Teacher U, a collaboration of teaching organizations—including Teach for America—made a frail attempt to exhume the 1990’s Ebonics debacle by acknowledging African American English in their training curriculum. After having their teachers-in-training read the article, Phonological Features of Chile African American English, which appeared in a June 2003 use of American Speech-Language Hearing Association, they were assigned to “translate” the following sentences into their “African American English form:”
- My aunt used to live in Baltimore with my three cousins but last year she moved to New York.
- John doesn’t mind being late for school because he doesn’t like to go to Ms. Johnson’s music class.
- Deborah liked to play with the girl that sat next to her at school.
And so on. (Unfortunately, I don’t have access to the teacher’s guide so your translation guesses are as good as mine.)
Giving Teacher U the benefit of the doubt, they may have had good intentions. They may have been trying to make their next generation of teachers aware of inner-city culture. Sometimes, you have to know where someone is coming from before you can help them. For instance, years ago, I worked with an attorney from upper-middle San Francisco who had difficulty communicating with our African-American clients because she didn’t understand that “having sugar” meant having diabetes.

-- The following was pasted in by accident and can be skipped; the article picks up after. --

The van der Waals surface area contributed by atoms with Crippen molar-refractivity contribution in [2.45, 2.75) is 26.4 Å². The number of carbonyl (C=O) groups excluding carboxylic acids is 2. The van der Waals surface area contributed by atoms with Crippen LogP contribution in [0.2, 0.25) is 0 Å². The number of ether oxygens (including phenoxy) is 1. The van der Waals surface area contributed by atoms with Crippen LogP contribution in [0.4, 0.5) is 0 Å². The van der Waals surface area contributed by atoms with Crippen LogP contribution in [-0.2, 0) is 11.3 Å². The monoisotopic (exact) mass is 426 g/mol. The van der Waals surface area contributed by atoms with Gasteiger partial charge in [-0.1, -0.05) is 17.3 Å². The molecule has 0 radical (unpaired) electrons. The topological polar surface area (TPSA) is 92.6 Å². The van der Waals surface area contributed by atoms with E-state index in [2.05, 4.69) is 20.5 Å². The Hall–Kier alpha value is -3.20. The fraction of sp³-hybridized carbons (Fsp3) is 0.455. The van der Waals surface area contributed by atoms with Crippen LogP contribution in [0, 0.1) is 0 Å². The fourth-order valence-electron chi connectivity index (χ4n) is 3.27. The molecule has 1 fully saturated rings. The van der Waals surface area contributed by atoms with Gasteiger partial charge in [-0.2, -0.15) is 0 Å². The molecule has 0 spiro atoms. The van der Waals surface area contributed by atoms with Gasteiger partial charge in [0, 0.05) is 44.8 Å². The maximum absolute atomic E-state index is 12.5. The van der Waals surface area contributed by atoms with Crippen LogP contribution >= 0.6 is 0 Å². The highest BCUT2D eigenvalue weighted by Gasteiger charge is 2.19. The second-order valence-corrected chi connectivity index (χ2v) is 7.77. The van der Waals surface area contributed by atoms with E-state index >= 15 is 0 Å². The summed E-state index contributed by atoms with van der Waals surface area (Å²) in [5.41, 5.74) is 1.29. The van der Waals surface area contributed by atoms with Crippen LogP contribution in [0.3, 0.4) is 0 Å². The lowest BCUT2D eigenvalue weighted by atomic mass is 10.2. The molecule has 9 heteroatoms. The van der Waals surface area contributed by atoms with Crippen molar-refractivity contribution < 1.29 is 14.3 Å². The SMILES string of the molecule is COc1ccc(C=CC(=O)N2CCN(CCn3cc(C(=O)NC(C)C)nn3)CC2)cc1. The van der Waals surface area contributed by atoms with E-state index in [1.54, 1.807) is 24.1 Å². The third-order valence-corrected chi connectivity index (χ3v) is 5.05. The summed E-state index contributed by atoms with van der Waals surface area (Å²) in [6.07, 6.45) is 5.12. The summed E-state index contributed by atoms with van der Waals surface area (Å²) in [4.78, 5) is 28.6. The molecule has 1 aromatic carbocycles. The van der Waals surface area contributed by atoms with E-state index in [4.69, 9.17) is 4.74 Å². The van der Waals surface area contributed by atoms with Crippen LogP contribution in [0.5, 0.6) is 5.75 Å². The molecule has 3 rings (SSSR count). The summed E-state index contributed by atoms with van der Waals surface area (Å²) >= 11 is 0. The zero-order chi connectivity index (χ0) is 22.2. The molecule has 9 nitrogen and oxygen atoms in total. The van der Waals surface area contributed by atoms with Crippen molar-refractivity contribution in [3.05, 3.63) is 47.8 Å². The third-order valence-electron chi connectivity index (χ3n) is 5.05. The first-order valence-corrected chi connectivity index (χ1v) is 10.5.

However, what is African American English? With the mainstream using terms such as “kickin’ it old school” and “holla,” African Americans lost any market share they had on urban slang a long time ago.
Recognition of misspoken English will do nothing to help these children or Black people in general. The children cited in the study were just 4-6 years old. These children are at a crucial age where they are developing their vocabularies and rapidly gaining a better understanding of the English language. Like all children, the children in the article probably used a wrong verb tense or two. African-American children are not alone in mispronouncing words and having an occasional verb-noun disagreement. As any English as a second language learner will tell you, the English language is probably the most difficult.
Although Teacher U teachers may be patient and willing to translate incorrect English, Corporate America is not. I cannot tell you how many discrimination cases I’ve come across where someone was fired for pronouncing “asked” as “axed.” Sorry Teacher U, but this assignment gets an F.